MINNEAPOLIS, Minnesota (CNN) -- Drive through downtown Minneapolis these days and you're almost certain to bump into a billboard (or two or three) emblazoned with the title of Pulitzer Prize-winning playwright Tony Kushner's latest work, "The Intelligent Homosexual's Guide to Capitalism and Socialism with a Key to the Scriptures."
Playwright Tony Kushner's works are the focus of a three-month "celebration" at the Guthrie Theater.
"I was excited to see a bus go by a couple of months ago when I first got to Minneapolis and the only words you could make out as the bus went by were 'homosexual' and 'socialism,'" Kushner says, adding that the first thing he did when he saw it was call his husband back home in New York City.
"He said, 'Yeah, it's great -- You've come up with a perfectly shaped 14-word phrase of English that's guaranteed to give [Republican U.S. Rep.] Michele Bachmann a heart attack, and it doesn't even have an active verb in it.'"
Bachmann -- a conservative who made national headlines during last year's election when she called for an investigation into "anti-American" members of Congress (including then-presidential candidate Barack Obama) -- is a vocal critic of gay rights and supports a federal ban on gay marriages.
"So it's like ... I feel good about that," Kushner adds with a chuckle.
The billboards and buses are part of a festival thrown by the city's Tony Award-winning Guthrie Theater, which is playing host to a three-month "Kushner Celebration."
"Tony Kushner is, in my opinion, one of the world's great theater writers," says Joe Dowling, the Guthrie's artistic director. "He has the capacity to engage audiences both intellectually and emotionally in a way that very few writers have."
All three of the Guthrie's stages are being consumed by Kushner works of the past, present and -- to some degree -- the future.
Kushner's 2004 Broadway musical "Caroline, or Change," of which he wrote the book and lyrics, holds down the fort in the largest of the three houses.
"Caroline, or Change" is the story of an African-American maid in a Louisiana household. Incidentally, the boy in the house at one point has a fantasy that Caroline is the president of the United States.
"I wrote the first version of the libretto in 1997. And it never occurred to me that within 10 -- just a little bit more than 10 years -- of the writing of it that there'd actually be an African-American president," Kushner says. "It's really exciting to see ["Caroline, or Change"] post-election. I think it changes the play in a certain sense from being anticipatory to being celebratory."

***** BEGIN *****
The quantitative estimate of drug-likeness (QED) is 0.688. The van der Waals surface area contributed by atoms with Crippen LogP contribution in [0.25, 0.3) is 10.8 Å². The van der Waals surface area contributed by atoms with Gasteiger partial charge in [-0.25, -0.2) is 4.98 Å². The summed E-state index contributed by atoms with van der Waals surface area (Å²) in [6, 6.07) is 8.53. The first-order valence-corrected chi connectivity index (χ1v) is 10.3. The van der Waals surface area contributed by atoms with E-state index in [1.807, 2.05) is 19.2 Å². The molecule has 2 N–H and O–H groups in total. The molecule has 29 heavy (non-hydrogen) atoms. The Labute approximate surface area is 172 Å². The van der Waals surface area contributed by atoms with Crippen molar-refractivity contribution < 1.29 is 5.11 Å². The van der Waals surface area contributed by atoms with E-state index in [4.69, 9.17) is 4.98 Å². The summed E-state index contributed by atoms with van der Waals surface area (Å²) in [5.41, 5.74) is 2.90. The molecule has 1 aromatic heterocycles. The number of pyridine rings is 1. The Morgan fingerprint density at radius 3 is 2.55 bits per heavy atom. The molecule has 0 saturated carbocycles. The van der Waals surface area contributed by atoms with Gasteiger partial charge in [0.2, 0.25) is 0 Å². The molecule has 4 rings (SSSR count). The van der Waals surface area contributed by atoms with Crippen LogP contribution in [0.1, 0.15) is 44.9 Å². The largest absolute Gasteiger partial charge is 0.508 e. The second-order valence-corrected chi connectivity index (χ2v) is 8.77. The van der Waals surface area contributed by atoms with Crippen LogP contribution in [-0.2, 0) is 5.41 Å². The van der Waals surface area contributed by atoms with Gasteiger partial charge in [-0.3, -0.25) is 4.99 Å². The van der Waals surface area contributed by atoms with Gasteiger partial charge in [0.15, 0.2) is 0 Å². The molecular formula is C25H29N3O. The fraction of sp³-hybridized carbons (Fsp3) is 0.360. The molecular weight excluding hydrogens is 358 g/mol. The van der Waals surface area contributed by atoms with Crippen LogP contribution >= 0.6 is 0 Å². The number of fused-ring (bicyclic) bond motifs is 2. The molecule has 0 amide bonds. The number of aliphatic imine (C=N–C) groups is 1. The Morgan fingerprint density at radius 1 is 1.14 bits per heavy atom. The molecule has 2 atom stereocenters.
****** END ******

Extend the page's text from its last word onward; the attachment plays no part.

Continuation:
Taking over the smaller studio space at the Guthrie is "Tiny Kushner" -- a compilation of five short plays, both new and old.
"The Intelligent Homosexual's Guide to Capitalism and Socialism with a Key to the Scriptures," a work commissioned by the Guthrie specifically for the celebration and one that's getting a lot of attention, is playing on the third stage.
Kushner is perhaps best-known for his Pulitzer Prize- and Tony Award-winning play "Angels in America," a two-parter about the AIDS crisis and the Reagan era, which he later adapted into a screenplay for what would become the Emmy Award-winning HBO miniseries. (On Broadway, part one premiered on Broadway in May of 1993 and part two, in November. Each won the Tony for Best Play consecutively -- one in 1993 and the other in 1994.)
Kushner, a gay man himself, is incorporating gay and lesbian themes into his work once more with "Intelligent ..." And even though GLBT issues may have taken a backseat in terms of the actual meat of the plot (Kushner says this play is about -- among other things -- death, sex, family, as well as capitalism, socialism and the Scriptures), there are a number of openly gay characters in the show, including one somewhat homophobic father.
CNN sat down with Kushner to talk about the same-sex marriage debate; "Don't Ask, Don't Tell" and the Obama administration; Prop 8; politics in theater; the Guthrie festival; another potential stop on Broadway; and the extreme deadline he faced in completing (or as he might say, since he rarely stops tweaking his works, coming as close to completing as possible) the new play.
CNN: You're a supporter of gay marriage. President Obama has only said he's in favor of civil unions -- not gay marriage. You've said in previous interviews that you think the president does believe in gay marriage --
Kushner (laughing): He's never told me personally, secretly that he believed it --